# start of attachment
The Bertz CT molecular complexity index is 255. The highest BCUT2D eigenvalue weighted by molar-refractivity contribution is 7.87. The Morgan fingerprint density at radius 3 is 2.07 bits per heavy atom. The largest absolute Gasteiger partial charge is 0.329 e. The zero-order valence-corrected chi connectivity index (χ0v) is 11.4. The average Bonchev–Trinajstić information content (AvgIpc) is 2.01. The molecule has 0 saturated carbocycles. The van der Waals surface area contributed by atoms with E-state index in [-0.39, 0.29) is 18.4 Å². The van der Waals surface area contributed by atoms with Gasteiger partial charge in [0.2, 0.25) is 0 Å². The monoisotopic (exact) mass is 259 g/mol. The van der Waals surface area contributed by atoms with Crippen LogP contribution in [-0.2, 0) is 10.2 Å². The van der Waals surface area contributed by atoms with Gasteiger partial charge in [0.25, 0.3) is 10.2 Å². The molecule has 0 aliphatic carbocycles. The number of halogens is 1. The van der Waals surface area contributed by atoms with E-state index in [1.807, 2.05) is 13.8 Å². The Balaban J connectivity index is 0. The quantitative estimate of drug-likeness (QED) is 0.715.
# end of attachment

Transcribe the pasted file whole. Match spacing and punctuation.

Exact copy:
The Bertz CT molecular complexity index is 255. The highest BCUT2D eigenvalue weighted by molar-refractivity contribution is 7.87. The Morgan fingerprint density at radius 3 is 2.07 bits per heavy atom. The largest absolute Gasteiger partial charge is 0.329 e. The zero-order valence-corrected chi connectivity index (χ0v) is 11.4. The average Bonchev–Trinajstić information content (AvgIpc) is 2.01. The molecule has 0 saturated carbocycles. The van der Waals surface area contributed by atoms with E-state index in [-0.39, 0.29) is 18.4 Å². The van der Waals surface area contributed by atoms with Gasteiger partial charge in [0.2, 0.25) is 0 Å². The monoisotopic (exact) mass is 259 g/mol. The van der Waals surface area contributed by atoms with Crippen LogP contribution in [-0.2, 0) is 10.2 Å². The van der Waals surface area contributed by atoms with Gasteiger partial charge in [0.25, 0.3) is 10.2 Å². The molecule has 0 aliphatic carbocycles. The number of halogens is 1. The van der Waals surface area contributed by atoms with E-state index in [1.807, 2.05) is 13.8 Å². The Balaban J connectivity index is 0. The quantitative estimate of drug-likeness (QED) is 0.715.